If you use an iPad or an iPhone, the apps are great but the data always feels like it’s in silos. Transferring and accessing data from one app to another isn’t as smooth as it should be. Box is introducing its OneCloud mobile cloud to help businesses and users solve that problem.
Box provides online storage and collaboration tools and unlike competitors Dropbox and SugarSync, Box focuses on the enterprise by offering more IT-friendly functionality. OneCloud will likely be well-received by businesses because it allows iOS users to work with data within apps and have it automatically saved back to that Box account.
There are over 30 OneCloud apps but four premiere partners which will really take advantage of this roundtrip workflow: Quickoffice, Adobe EchoSign, Nuance PaperPort Notes and PDF Expert. One example of this usefulness is being able to use your iPad to access Box, open a document, edit it in Quickoffice and have it automatically save it back to that Box file. It’s something that may seem simple but took a lot of work and it will greatly add to the productivity workflow, I believe.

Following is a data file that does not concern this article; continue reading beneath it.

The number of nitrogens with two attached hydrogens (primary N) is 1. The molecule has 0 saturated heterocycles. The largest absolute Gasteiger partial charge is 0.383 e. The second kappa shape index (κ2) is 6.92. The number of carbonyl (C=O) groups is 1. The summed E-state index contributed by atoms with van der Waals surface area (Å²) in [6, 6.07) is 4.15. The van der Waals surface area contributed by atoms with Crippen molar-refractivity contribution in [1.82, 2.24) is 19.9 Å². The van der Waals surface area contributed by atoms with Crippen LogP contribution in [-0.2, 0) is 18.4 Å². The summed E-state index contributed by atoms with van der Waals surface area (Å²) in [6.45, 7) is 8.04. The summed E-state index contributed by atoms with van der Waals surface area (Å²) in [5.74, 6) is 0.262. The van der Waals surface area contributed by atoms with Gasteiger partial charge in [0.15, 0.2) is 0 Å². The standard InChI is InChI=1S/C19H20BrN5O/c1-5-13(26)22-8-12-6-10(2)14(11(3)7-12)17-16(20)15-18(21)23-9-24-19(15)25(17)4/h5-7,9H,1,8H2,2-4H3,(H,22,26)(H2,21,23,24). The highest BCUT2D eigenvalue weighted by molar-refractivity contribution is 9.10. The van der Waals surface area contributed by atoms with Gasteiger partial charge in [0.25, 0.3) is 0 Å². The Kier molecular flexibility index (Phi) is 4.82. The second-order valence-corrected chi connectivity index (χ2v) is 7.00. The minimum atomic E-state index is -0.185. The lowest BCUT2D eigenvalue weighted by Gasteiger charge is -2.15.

“Today there are thousands of mobile applications storing data in a variety of information silos, stalling business processes and efficiencies,” said Aaron Levie, co-founder and CEO of Box, in a prepared statement. “Box OneCloud unifies your business applications across devices to power enterprise productivity in the post-PC era. We’re fueling the engine of mobile innovation, making enterprise workers more informed, agile and productive.”
This is a great step for Box and enterprise users but don’t expect it to stop here, as we can expect the OneCloud to land on Android soon enough. I wondered if maybe Box should build in some of these features (document editing, PDF annotation, etc.) into its own apps to save the users hassles and it said that it will add the features that makes sense and leverage its developer base for others.